THE WORST DAY: Noblet doesn't hesitate to describe his worst day on the job.
It was Dec. 26, 2007, when fellow officer Brian Evans was shot and killed by his own brother, Larry Evans Jr., who was later found not guilty by reason of insanity and remains under the care of a mental institution.
Brian Evans was killed while providing medical assistance to a man who had just been shot by Larry Evans. Off duty at the time, Brian Evans and his brother's wife had gone to check on Larry Evans, who suffered from depression.
When they arrived, they discovered that the brother's neighbor had been shot and was laying in the driveway. Brian Evans immediately went to check on the condition of the victim and ordered his sister-in-law to leave the area in the car.
At the same time, Larry Evans appeared in the driveway and opened fire, killing his brother. He was apprehended a short time later after being confronted by other officers.
Noblet, who responded to the scene, said Brian Evans died trying to help his brother.
"He was always that way, trying to help him. Because Brian knew, I think ..." the veteran officer said, his voice trailing off.
Noblet also helped in the successful search for national fugitive Shawn Christy, who was apprehended in Richland County in September 2018.
Christy was captured on Sept. 21 at at 4:38 p.m. near the area of Interstate 71 and U.S. 30 in Madison Township. A canine picked up his scent and led officials from the U.S. Marshals and numerous other law enforcement agencies to Christy, who was “actively hiding.”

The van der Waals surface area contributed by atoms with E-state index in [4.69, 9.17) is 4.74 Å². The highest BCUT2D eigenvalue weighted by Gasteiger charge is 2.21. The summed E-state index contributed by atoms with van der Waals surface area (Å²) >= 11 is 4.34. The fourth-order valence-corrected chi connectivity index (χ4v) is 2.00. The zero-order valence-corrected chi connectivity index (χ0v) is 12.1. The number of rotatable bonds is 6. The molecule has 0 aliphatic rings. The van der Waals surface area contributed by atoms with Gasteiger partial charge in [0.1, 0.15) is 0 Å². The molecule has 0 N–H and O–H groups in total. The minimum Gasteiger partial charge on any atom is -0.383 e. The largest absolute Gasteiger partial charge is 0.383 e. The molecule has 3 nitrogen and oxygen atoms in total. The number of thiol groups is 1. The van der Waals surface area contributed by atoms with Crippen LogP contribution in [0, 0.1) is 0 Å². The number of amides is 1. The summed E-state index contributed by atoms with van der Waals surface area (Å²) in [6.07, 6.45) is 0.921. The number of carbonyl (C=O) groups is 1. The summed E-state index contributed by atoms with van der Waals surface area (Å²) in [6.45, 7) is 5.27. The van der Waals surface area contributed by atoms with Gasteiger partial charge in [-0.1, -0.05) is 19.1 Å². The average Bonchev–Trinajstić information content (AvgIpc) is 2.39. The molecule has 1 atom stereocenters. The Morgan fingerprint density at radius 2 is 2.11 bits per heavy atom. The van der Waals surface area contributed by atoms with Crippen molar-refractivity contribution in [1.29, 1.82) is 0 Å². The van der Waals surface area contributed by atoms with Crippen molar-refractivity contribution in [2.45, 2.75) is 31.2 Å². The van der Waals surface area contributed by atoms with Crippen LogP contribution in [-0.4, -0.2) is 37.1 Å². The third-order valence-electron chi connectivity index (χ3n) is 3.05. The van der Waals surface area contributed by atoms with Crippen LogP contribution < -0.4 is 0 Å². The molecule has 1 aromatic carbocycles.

Noblet later applauded the search team’s professionalism.
“Nothing but high marks for the teams that located him. They are always aware of what’s going on, and you could see they were excited for the end, but they remained professional … They did exactly what they were supposed to do on that day,” he said.
TIME TO RELAX: Noblet doesn't have specific and immediate retirement plans when his final watch ends, other than spending more time with his family, including his wife of 29 years, two grown sons and a granddaughter.
"Probably like a lot of people (who retire). I bought a boat last year so we're going to do some fishing. I will try to get out and golf more. I am a big (Cleveland) Indians fan, so maybe get to some more games.
"I like being in the outdoors. I want to get back out, get healthy again and just relax," he said.
"I have had some really good support from family and friends during my career. This can be a tough job, but I am very appreciative of the great support.
"I am extremely happy at the end of the day to get to go home to my family," Noblet said. "The good man upstairs has been helpful with that."